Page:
Tuesday, May 24, 2022 |
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The following story is an abridged version of a tale once told by Kaua‘i Sheriff William Henry Rice (1874-1945).
Rice’s tale had been passed on to him by his father, William Hyde Rice (1846-1924), the governor of Kaua‘i during the reign Queen Lili‘uokalani, while the two were driving cattle through Knudsen Gap.
Rice said that it was around 1839 when a Spanish paniolo named Miguel arrived on Kaua‘i.
Miguel fashioned the first Kaua‘i saddle out of black hau, and also introduced the art of making ropes out of horsehair and rawhide, as well as the Spanish style of rope-throwing that employed a bolas — a long rope with a weight on its end.
Instead of lassoing cattle, he would whirl and hurl his bolas so that it entangled the legs of cattle, temporarily hobbling them.
One day, Miguel was riding on horseback from Lihu‘e to Koloa, when he was suddenly accosted by bandits lying in wait for lone travelers in Knudsen Gap.
Miguel instantly knew that he must either fight or flee and decided to make a run for it.
The leader of the bandits then quickly whirled and unleashed his bolas, which he’d secured to his arm instead of only holding it in his hands, and sent it snaking through the air at Miguel.
But, Miguel having gauged the speed and distance of the bandit’s bolas, was able in the proper split second to flash his hands out and catch it in midair.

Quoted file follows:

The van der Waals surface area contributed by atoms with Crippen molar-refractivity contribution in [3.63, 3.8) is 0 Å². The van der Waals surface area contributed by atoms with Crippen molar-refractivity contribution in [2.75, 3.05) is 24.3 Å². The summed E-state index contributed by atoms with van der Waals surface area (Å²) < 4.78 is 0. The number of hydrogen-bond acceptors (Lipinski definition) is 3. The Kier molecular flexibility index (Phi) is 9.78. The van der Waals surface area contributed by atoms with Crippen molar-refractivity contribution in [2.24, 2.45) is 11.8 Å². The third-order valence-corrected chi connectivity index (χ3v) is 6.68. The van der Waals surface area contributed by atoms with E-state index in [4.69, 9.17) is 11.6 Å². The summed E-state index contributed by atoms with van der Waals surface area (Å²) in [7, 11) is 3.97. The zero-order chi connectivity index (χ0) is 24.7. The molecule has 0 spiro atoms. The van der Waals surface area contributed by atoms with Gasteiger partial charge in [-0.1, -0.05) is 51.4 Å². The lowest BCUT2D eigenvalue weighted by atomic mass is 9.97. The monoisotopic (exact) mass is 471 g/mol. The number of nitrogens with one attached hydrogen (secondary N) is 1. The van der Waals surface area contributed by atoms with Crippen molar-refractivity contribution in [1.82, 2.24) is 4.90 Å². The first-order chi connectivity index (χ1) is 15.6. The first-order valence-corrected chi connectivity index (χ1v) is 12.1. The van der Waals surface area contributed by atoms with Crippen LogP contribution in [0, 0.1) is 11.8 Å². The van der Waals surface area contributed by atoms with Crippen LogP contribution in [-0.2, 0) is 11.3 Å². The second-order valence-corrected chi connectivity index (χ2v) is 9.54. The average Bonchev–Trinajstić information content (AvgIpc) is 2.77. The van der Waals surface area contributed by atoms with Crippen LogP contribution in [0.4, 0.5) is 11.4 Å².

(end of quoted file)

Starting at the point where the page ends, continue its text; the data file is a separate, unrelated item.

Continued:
He then twisted the bolas around his saddle horn, put spurs to his mount and gave a mighty lunge that pulled the bandit by his arm from his saddle onto the ground.
The remaining bandits panicked and rode off into the hills.
Miguel took the bandit leader into custody, turned him over to the authorities in Koloa and then set off to track down his accomplices.
He discovered their hideout in the hills, caught them by surprise and surrendered them to the authorities.
Word spread around Kaua‘i of Miguel’s daring, and from that time forward lone riders could travel safely through Knudsen Gap.
My grandma told me William Hyde Rice got his mo’olelo from her grandfather George Mānoa Huddy.at Moloa’a Beach, Kaua’i.
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